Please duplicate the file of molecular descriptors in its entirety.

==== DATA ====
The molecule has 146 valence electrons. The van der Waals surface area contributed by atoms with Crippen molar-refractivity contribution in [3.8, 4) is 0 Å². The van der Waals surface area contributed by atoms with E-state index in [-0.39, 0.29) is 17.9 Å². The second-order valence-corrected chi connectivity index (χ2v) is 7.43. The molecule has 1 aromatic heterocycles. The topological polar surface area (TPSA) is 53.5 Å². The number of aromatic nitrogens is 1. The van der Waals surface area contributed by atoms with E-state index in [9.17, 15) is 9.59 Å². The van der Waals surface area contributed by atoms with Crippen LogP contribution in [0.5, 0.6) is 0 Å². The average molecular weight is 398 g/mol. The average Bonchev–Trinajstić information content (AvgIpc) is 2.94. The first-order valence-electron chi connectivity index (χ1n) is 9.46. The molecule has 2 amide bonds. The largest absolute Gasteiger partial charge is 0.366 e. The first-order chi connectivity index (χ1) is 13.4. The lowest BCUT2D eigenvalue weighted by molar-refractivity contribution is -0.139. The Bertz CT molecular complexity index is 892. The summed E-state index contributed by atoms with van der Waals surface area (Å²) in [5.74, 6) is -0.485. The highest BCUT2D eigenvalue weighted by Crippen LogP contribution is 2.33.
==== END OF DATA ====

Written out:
The molecule has 146 valence electrons. The van der Waals surface area contributed by atoms with Crippen molar-refractivity contribution in [3.8, 4) is 0 Å². The van der Waals surface area contributed by atoms with E-state index in [-0.39, 0.29) is 17.9 Å². The second-order valence-corrected chi connectivity index (χ2v) is 7.43. The molecule has 1 aromatic heterocycles. The topological polar surface area (TPSA) is 53.5 Å². The number of aromatic nitrogens is 1. The van der Waals surface area contributed by atoms with E-state index in [9.17, 15) is 9.59 Å². The van der Waals surface area contributed by atoms with Crippen LogP contribution in [0.5, 0.6) is 0 Å². The average molecular weight is 398 g/mol. The average Bonchev–Trinajstić information content (AvgIpc) is 2.94. The first-order valence-electron chi connectivity index (χ1n) is 9.46. The molecule has 2 amide bonds. The largest absolute Gasteiger partial charge is 0.366 e. The first-order chi connectivity index (χ1) is 13.4. The lowest BCUT2D eigenvalue weighted by molar-refractivity contribution is -0.139. The Bertz CT molecular complexity index is 892. The summed E-state index contributed by atoms with van der Waals surface area (Å²) in [5.74, 6) is -0.485. The highest BCUT2D eigenvalue weighted by Crippen LogP contribution is 2.33.